Creating a safer fentanyl. How UF researchers are making the deadly drug less addictive
Published in Science & Technology News
MIAMI — A group of scientists say they’ve created a safer version of fentanyl that could potentially diminish the drug’s addictive side effects, which have resulted in annual deaths of tens of thousands of people across the United States.
Fentanyl is a powerful synthetic opioid that is prescribed to treat patients with severe pain though it’s also sold illegally and mixed with other drugs, including cocaine and heroin, making it more deadly. It’s Exhibit A in the country’s decades-long opioid crisis.
What is ‘fourth wave’ of the U.S. opioid crisis?
The crisis, which began with prescription opioids in the 1990s and resulted last year in a nearly $6 billion U.S. Justice Department settlement with Purdue Pharma and its owners, the Sackler family, for their deceptive practices in selling OxyContin, is now in its “fourth wave.” In this stage, fentanyl is mixed with other drugs, often without buyers knowing it.
The lacing of fentanyl with deadly drugs like heroin is leading to a rise in stimulant-related overdoses, according to Melissa Ward, an assistant professor in the epidemiology department at Florida International University’s Robert Stempel College of Public Health & Social Work.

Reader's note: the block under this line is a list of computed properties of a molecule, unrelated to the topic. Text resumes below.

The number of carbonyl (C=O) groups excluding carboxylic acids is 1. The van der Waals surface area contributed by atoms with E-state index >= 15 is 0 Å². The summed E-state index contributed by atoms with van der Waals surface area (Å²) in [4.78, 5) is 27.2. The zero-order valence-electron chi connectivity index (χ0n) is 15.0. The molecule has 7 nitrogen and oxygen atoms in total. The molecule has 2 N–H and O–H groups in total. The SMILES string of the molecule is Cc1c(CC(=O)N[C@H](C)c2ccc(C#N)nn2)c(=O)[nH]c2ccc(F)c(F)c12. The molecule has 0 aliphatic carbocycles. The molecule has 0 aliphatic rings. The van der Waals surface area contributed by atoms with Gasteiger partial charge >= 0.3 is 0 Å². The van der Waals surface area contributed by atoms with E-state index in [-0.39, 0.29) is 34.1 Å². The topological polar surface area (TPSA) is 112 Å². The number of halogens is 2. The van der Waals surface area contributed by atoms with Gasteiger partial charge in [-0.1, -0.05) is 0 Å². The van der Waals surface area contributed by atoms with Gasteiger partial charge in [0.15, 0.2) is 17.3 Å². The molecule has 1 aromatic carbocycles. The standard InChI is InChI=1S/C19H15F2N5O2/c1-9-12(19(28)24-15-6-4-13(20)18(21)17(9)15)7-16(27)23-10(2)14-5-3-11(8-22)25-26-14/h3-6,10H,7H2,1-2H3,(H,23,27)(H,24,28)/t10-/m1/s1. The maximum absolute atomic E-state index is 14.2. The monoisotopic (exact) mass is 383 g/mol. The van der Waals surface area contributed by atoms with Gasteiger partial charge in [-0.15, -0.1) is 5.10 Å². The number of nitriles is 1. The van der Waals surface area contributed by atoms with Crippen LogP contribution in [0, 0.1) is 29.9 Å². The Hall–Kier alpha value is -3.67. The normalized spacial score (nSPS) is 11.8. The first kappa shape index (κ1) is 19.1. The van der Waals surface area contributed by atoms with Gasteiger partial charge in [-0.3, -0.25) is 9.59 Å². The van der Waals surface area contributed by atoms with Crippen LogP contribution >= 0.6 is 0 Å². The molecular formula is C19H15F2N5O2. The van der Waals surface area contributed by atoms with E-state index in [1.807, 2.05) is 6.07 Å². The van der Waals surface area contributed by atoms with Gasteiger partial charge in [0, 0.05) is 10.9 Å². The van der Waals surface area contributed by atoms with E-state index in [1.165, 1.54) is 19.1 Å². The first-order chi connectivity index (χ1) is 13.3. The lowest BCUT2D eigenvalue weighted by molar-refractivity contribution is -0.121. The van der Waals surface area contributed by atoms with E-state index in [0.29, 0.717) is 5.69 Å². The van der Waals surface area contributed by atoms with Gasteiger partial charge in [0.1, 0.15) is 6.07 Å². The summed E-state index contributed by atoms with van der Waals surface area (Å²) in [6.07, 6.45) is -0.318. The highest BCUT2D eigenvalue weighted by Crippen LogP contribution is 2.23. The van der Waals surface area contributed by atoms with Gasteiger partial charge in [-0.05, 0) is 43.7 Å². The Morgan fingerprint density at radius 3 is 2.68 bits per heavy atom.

More powerful than heroin
Fentanyl is up to 50 times stronger than heroin, 100 times stronger than morphine and is one of the most common drugs involved in overdose deaths. In 2021, more than 107,000 people in the U.S. died from a drug overdose. About 71,450 of the deaths (66.5%) involved synthetic opioids, primarily illegally made fentanyl or fentanyl analogs, which are altered versions of the original drug, according to the U.S. Centers for Disease Control and Prevention.
And while prescribed fentanyl can still be misused and abused, most recent U.S. cases of fentanyl-related harm, overdose and death are linked to illegally made fentanyl, according to the CDC.
At the Miami Recovery Project, the mission is to help people on their road to recovery through a variety of free and confidential services, including peer support, overdose prevention training and Narcan distribution. Narcan, the brand name for naloxone, is a prescription medicine used to reverse or reduce the effects of opioids.
“We’re starting to see individuals that come in ... and those individuals are reporting that they prefer not to try and get heroin, OxyContin, Percodan or anything like that. They strictly want to utilize fentanyl. That’s all they’re looking for, which carries an extreme, extreme danger because the mortality risk is extremely high,” said Brian Sims, the executive director of the Miami Recovery Project.
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